Through the Darkness
Rulers of the Darkness
(Through the Darkness: Earthlight, £6.99, 514 pages, paperback,
published 2002. Rulers of the Darkness: Earthlight, £6.99,
691 pages, paperback, published 6 October 2003.)
continent of Derlavai is in tumult. Algarve is well on its way to establishing
a new empire, and having conquered Forthweg, Grelz, Valmiera and all
other neighbouring countries, it turns its eye to Unkerlant. Stalled
by the native resistance, the Algarvians have taken to slaughtering
Kaunians, the continent's former imperialists and current scapegoats,
to fuel the destructive magic they need to press onwards. While the
Unkerlanters, driven by the insane King Swemmel, defend their land against
the Algarvian army, the denizens of the outlying countries and islands
play both ends against the middle. Global war, and global devastation,
seems inevitable; but in a southerly island nation, work is underway
on the spell that could provide the ultimate deterrent -- or destroy
In other words, as the back cover blurb for Rulers makes overly
explicit, it's the Second World War in Fantasyland.
Like the Worldwar and Colonisation series before it,
the Darkness series is not so much a genre work as a military
romance with genre trappings. The key fantastic element here is that,
instead of mechanical guns and artillery, the various proponents use
explosive bursts of magic; so, for rifles the soldiers carry enchanted
sticks, and in place of grenades they throw ensorcelled eggs. I feel
this works a lot better as a basic concept than did the central premise
of Worldwar and Colonisation -- reptilian aliens invade
the Earth during the First World War, but in order to maintain enough
of a stalemate to sustain several very large books, their military technology
(several decades behind the propulsion technology that has given them
interplanetary travel) can only extend to percussive weaponry. Here
at least the fantastic concept is universally applied, and this does
wonders for the fiction's cohesion and believability.
I'm not sure, however, what to make of a book whose author feels it
necessary to provide six pages of "Dramatis Personae". The obvious implication
is that I'll forget who they all are unless I'm reminded, but is this
because as characters they're forgettable, or because there's just too
damned many of them? In truth it's a bit of both. The multiplicity of
viewpoint characters in the Darkness novels, as in other Turtledove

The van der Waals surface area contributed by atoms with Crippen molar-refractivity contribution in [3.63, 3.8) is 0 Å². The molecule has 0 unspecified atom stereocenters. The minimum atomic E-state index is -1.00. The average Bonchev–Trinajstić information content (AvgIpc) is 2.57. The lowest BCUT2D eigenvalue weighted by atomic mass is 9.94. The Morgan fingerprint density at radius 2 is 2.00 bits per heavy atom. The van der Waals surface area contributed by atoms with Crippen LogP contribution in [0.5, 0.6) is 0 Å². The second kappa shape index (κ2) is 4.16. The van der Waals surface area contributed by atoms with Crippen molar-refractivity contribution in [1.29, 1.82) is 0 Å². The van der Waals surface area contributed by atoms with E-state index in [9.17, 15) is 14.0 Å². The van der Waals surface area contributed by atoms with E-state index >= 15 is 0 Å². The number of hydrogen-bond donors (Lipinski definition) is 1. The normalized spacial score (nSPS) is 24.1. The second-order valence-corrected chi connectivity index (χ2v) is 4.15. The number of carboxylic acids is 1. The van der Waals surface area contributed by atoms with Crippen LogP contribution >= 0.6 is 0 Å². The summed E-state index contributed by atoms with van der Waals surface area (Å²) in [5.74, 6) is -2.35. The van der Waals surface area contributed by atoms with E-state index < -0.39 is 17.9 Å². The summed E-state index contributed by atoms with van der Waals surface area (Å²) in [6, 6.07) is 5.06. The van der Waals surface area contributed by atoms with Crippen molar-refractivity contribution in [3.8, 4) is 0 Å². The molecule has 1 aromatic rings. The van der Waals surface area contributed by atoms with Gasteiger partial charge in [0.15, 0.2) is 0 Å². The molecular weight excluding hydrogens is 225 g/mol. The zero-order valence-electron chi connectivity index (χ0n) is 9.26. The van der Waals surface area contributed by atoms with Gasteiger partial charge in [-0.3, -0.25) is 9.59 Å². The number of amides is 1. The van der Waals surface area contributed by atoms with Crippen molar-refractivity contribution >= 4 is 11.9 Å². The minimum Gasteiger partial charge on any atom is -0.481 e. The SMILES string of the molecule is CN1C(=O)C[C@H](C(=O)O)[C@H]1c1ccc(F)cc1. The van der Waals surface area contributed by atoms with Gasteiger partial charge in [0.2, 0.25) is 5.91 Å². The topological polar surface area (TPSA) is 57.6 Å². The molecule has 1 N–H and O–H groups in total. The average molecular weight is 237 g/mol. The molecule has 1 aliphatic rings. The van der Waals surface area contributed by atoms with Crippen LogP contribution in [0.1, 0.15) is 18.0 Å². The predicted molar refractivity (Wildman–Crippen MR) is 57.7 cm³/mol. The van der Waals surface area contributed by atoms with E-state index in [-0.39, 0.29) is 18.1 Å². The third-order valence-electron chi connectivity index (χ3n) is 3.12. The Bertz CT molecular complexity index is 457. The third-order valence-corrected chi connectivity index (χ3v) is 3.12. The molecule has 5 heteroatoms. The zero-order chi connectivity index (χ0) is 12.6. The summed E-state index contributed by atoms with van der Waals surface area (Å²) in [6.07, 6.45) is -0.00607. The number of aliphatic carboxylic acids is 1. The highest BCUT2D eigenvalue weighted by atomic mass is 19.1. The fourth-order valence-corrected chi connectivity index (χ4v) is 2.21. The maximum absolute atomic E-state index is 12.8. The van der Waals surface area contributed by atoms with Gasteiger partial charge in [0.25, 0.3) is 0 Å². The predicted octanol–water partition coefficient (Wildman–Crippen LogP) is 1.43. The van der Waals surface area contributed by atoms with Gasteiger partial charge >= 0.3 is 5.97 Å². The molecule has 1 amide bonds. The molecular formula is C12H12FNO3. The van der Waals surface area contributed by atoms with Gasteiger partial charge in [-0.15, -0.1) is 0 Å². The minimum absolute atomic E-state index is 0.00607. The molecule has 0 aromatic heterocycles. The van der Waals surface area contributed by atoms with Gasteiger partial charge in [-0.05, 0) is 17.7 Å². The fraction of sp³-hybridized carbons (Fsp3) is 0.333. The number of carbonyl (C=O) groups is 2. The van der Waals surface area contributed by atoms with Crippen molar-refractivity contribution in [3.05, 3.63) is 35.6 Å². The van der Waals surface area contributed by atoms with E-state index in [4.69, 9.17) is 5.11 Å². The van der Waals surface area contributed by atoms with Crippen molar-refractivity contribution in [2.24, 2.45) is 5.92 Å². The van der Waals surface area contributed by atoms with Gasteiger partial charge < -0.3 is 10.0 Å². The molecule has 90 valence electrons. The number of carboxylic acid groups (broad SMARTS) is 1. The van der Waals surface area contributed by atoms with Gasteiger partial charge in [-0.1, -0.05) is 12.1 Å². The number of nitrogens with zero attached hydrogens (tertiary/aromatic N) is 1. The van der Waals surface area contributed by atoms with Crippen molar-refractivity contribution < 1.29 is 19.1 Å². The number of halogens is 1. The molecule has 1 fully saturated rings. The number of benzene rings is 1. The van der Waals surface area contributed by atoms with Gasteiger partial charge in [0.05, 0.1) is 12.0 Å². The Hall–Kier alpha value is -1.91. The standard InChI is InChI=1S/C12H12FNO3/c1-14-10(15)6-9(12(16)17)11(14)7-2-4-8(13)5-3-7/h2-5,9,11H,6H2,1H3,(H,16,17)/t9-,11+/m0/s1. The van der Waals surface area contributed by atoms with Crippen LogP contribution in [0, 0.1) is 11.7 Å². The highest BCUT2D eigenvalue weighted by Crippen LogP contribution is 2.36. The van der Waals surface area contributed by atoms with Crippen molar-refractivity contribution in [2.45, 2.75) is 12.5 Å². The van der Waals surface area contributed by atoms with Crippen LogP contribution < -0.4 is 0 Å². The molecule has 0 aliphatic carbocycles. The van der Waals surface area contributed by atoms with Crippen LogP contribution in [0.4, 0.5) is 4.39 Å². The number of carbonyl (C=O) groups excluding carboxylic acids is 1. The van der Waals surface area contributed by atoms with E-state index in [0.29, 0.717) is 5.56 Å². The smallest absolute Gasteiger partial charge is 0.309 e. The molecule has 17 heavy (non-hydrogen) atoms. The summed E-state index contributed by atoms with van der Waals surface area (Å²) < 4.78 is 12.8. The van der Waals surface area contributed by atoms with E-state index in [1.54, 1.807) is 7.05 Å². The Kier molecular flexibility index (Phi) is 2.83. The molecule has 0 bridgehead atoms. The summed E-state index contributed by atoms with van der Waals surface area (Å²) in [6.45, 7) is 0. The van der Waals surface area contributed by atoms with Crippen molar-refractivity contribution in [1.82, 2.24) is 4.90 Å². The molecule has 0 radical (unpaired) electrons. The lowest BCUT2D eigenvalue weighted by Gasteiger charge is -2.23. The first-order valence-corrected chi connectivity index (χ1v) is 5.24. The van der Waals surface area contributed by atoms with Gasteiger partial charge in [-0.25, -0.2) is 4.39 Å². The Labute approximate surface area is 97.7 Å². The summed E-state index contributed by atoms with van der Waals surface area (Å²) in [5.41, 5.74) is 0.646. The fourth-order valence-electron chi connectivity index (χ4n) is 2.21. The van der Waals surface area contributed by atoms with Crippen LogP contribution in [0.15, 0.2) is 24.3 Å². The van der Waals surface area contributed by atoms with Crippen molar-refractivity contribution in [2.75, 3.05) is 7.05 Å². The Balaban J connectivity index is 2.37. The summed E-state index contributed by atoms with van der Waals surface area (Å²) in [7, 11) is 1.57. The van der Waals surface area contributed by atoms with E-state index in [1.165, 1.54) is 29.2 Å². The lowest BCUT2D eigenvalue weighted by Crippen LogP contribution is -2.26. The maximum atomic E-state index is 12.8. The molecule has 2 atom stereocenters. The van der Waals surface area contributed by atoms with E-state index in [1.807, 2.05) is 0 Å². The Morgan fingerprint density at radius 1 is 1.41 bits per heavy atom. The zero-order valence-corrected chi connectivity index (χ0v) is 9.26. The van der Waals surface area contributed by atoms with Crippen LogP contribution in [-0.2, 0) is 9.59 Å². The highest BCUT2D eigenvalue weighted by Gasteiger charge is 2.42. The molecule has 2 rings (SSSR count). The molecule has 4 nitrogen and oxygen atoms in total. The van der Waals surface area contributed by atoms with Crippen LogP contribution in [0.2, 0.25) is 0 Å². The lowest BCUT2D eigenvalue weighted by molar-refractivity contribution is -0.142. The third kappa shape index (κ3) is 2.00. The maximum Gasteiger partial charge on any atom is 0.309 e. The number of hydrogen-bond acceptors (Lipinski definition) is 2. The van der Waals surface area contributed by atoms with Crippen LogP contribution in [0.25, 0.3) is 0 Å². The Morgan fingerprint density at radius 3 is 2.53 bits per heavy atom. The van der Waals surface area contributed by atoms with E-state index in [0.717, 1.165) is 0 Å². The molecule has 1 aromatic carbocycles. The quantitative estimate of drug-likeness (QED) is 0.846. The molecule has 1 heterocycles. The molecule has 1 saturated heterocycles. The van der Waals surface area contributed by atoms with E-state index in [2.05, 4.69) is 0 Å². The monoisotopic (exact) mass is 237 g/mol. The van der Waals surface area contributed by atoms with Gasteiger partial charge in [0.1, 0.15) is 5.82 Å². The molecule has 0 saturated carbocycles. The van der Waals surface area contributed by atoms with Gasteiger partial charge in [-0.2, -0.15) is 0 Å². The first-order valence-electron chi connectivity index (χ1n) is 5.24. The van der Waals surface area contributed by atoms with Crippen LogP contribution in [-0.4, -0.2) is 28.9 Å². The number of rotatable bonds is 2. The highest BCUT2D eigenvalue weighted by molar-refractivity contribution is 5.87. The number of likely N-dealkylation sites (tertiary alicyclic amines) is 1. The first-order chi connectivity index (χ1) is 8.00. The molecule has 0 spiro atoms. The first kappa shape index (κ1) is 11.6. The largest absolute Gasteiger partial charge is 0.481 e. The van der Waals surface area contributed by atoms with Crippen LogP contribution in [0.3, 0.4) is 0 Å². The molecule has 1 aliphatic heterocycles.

sagas, is their strength and their weakness: rather than the more partisan
picture one might get from a story with only one or two narrative voices,
these books offer the reader an all-round composite image of the situation
through the eyes of officers, footsoldiers and civilians of each culture
involved; however, this admirable effort to present "the whole picture"
is offset somewhat by the resultant narrative inconsistency. Turtledove
hasn't pared down his cast list to a handful of clear protagonists,
and so I found myself doing just that, as it were, on his behalf. Without
a doubt the most easily skimmed sections are those that feature the
manoeuvres of the various
armies. Another ambush, another dragon-back bombing run. Oh, another
skirmish. Another village invaded. Another ambush. Very quickly the
assaults and retreats become repetitive, and the soldiers indistinguishable,
and this is quite a failing in a saga whose primary focus is the War.
These military to-ings and fro-ings comprise easily half of the story,
possibly even two thirds. That's 250 to 350 pages in Through,
no lightweight at 514 pages in total. Rulers adds another 150
on top of that, of which as many as 100 are skirmish, ambush, skirmish.
Reader, I hurried it.
The real interest, as far as I'm concerned, is in the lives of the
Forthwegian who cohabits with a Kaunian, the Valmieran noblewoman who
sleeps with the enemy, and the Kuusaman mages who are developing the
A-bomb of sorcery. Even here, though, there's too much repetition, and
I'm a little disturbed to note that I might reasonably have read only
the first three chapters and the last three chapters of Through
and intuited the entire remainder of the novel. I confess that, halfway
through Rulers, I skipped ahead and did just that. And these
are Books 3 and 4 in the series. Books 1 and 2, amounting to a further
1200 pages, are, I'm told, essentially backstory for this pair of books
in which very little changes. There's more to come.
What I'm trying to say, in a suitably long-winded way, is that Turtledove
overwrites. I realise it wouldn't please his fans, his publishers or
his accountant nearly so much, but it wouldn't be to the Darkness
saga's detriment to lose a good three quarters of its weight.
It's annoying, because Through and Rulers aren't badly
written. They're formulaically written, but they're certainly not badly
written. I genuinely wanted to find out what happened to some of the
characters -- not much, as it turned out, but I wanted to find that
out. But if anyone's offering to produce a set of York Notes on this
epic fantasy saga, I'd much rather read that next time.
Review by John Toon.